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Can Dubai landlord send eviction notice midway through tenancy agreement?

We are renting a villa in Jumeirah Park in Dubai. Our contract is due for renewal in April this year. However, last year, the landlord gave us a tenancy contract that stated “one year only-not renewable”. We have signed the “non-renewable” tenancy contract knowing that it cannot be enforced by the landlord. A bit later, on July 23, a legal notice was brought to the house which was received by our domestic helper. The legal notice stated that the landlord wants to sell the property and shall not renew our tenancy contract, giving us 12 months’ notice from date of the legal notice. We did not sign for reception of this notice because we were on holiday at that time. The questions are: can we ignore the legal notice since we did not sign that we have received it? Is there anything we can do to stay or must we vacate on July 23? Until now the landlord has not taken any action to try to sell the house. JVP, Dubai

Irrespective of whether you have signed a contract with clauses that state “non-renewable”, you will be entitled to renew the tenancy contract as these clauses are not valid. Given your information, I don’t believe you will have to vacate in July as law 33 of 2008 states that the landlord may demand eviction of the tenant upon expiry of the tenancy contract limited to the reasons given, selling being one of them.

The landlord must notify the tenant with reasons for eviction at least 12 months before the determined date of eviction subject that such notice be sent through notary public or registered mail. So to interpret this:

1. Eviction can only happen upon expiry of tenancy contract not in the middle of it.

2. Twelve months’ notice must be given at least 12 months before eviction date (which can only be expiry of the contract)

I rented a studio in 2014 and want to renew this year. However, the landlord had sent me an email to vacate the flat [when the contract expires] as she wants to sell it. Didn’t she need to send me notice 12 months ago and also as a notarised court order? I suspect she wants to increase the rent which as per Rera index can go up by 5 per cent. However, the prevalent rate is 20 per cent higher. SS, Dubai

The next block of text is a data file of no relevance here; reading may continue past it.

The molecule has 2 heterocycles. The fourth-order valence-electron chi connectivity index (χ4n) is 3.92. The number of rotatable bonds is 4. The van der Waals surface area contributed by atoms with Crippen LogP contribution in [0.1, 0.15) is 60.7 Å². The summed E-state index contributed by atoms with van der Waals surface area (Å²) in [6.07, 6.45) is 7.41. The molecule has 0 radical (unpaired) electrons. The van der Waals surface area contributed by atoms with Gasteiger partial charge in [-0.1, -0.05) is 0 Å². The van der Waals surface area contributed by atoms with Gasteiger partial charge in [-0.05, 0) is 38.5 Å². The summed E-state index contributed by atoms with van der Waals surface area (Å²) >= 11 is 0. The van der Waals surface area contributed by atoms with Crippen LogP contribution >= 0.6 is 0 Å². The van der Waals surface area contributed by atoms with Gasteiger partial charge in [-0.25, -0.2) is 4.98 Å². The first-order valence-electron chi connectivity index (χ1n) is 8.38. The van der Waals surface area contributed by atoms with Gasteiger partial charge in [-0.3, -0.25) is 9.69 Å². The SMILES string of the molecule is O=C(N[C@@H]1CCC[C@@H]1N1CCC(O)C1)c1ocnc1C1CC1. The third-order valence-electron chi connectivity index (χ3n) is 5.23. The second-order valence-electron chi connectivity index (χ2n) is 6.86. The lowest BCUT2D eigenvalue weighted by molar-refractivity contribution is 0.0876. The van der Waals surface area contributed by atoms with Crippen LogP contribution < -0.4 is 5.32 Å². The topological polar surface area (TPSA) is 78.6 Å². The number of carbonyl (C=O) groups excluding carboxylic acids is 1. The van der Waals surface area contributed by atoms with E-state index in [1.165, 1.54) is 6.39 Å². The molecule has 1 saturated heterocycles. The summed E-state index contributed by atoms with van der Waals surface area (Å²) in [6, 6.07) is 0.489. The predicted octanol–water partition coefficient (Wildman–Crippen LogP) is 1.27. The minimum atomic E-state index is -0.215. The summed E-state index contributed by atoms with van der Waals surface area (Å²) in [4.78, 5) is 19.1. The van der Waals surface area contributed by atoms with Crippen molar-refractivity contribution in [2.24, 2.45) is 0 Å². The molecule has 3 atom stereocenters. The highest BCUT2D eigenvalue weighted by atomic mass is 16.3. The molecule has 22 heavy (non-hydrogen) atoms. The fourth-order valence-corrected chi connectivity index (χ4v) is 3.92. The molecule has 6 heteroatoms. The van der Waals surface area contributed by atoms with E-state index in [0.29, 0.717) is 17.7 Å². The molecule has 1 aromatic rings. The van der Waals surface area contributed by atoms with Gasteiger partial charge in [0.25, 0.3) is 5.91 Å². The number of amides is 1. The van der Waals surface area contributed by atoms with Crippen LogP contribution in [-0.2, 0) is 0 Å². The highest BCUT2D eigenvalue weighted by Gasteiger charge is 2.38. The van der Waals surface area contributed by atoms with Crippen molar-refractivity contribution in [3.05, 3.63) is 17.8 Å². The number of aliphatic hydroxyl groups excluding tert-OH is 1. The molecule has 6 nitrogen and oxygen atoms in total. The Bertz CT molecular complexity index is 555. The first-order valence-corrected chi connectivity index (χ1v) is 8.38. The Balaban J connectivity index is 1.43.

Sending an email as notification to vacate for reasons of selling is not the prescribed way of notifying the tenant. The landlord has to send the notice via notary public or registered mail at the time of tenancy renewal, then it has to be for a notice period of no less than 12 months. The vacant market rate is not used to determine the rate when a tenant is already in situ; it is determined via the rental calculator based on the average rate. You will have to explain to the landlord that the law states she can sell the property but for you to vacate will require her to go through the correct procedure.

I was served notice 12 months ago as the landlord wants to move in with his family. We were in Al Furjan. We have moved back to Mirdif for the same rent of Dh130,000. I want to take on the landlord in front of the Rental Dispute Committee. The agreement is ejari-registered. What can I expect in terms of compensation? CM, Dubai

You obviously don’t believe that your landlord was or is going to move into the property for himself and family so I suggest that before you open a case against him you gather enough evidence that he has gone on to relet the property.

If a tenant is evicted in favour of an owner who wishes to move into the property for himself or immediate next of kin, he cannot relet the property for two years from the date the tenant was evicted.

In terms of compensation if the rental committee find in your favour, you should be awarded the rental amount and possibly other expenses such as fees and removal costs.

Mario Volpi is the managing director of Ocean View Real Estate and has worked in the industry in the emirate and in London for the past 30 years. Send any questions to mario@oceanviewdubai.com.

The advice provided in our columns does not constitute legal advice and is provided for information only. Readers are encouraged to seek appropriate independent legal advice.

Source: thenational.ae

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